• Chief Officer, Enforcement Division, National Copyright Administration of China
  • State Intellectual Property Office
  • Chief Officer, Legal Affairs, China Food and Drug Administration
  • Deputy Chief Judge, Beijing No. 1 Intermediate People’s Court

 

Note that I will be moderating this discussion.
 
Co-Hosts:
  • Chinese Business Law Association
  • The Fordham IP Institute

 

NOTE: The delegation speaks excellent English, but translators will also be available.
 
EVENT ONE: AN INTIMATE ROUNDTABLE DISCUSSION AT FORDHAM LAW SCHOOL
Friday, September 19, 2014
4:00 to 5:30 PM
At Fordham Law School, Costantino Room
150 W. 62nd Street, between Columbus & 10th Avenues
FREE but RSVP is required. 
 
EVENT TWO: DINNER AND DISCUSSION
Friday, September 19, 2014
6:00 to 6:30 PM – Social networking
6:30 to 8 PM – Dinner and informal discussion
Seats are very limited.  Please RSVP immediately. 
Attendees will be responsible for cost of their own dinners (approximately $100).  Please bring a check.
 
Register by emailing events@cblalaw.org and specify which event(s) you would like to attend.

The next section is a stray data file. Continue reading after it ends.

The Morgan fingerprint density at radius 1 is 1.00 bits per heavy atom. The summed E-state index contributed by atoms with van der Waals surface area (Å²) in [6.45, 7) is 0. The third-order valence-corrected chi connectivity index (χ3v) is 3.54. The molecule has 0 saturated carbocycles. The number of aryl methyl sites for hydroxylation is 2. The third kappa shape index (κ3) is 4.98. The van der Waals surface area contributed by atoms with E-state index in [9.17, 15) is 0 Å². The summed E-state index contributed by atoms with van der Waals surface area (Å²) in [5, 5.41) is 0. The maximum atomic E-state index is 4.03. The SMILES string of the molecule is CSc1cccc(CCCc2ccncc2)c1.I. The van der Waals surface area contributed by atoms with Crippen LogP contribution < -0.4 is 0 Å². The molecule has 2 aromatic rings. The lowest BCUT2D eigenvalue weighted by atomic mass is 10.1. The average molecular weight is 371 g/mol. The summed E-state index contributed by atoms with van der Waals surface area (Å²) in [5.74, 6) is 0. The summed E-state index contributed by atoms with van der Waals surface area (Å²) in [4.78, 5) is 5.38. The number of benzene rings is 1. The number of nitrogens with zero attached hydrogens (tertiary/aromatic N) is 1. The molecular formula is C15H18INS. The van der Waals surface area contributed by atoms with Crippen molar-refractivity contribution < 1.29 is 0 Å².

MofCOM’s September 12 IP Program in DC Covers A Wide Range of IP Developments

Here is a digest of some of the highlights of the half day program hosted by MofCOM on IP in Washington DC on September 12.

The Supreme People’s Procuratorate gave a useful overview showing the policy reasons for the big increase in criminal IP cases, including the expanding role of the procuratorate.

SIPO underscored the increase in its examiners and the decreasing pendency periods to 22.2 months.   SIPO has also conducted a social survey which showed a relatively high approval rating of its procedures (81.8%).

The Chinese side did not address the foreign-related impact of the Specialized IP courts. However the low foreign utilization of the civil IP system was generally acknowledged.

Regarding the new TM law, procedures for auditory marks was discussed, oppositions for non use, and changes in the recordal system for licenses. SAIC was careful to underscore that its recordal system did not require submission of business confidential information.   SAIC also discussed the changed provisions for liability by reasons of “providing convenience” to infringement, including storage, transportation, mailing, printing, concealing, providing a business premises and providing an on-line goods trading platform.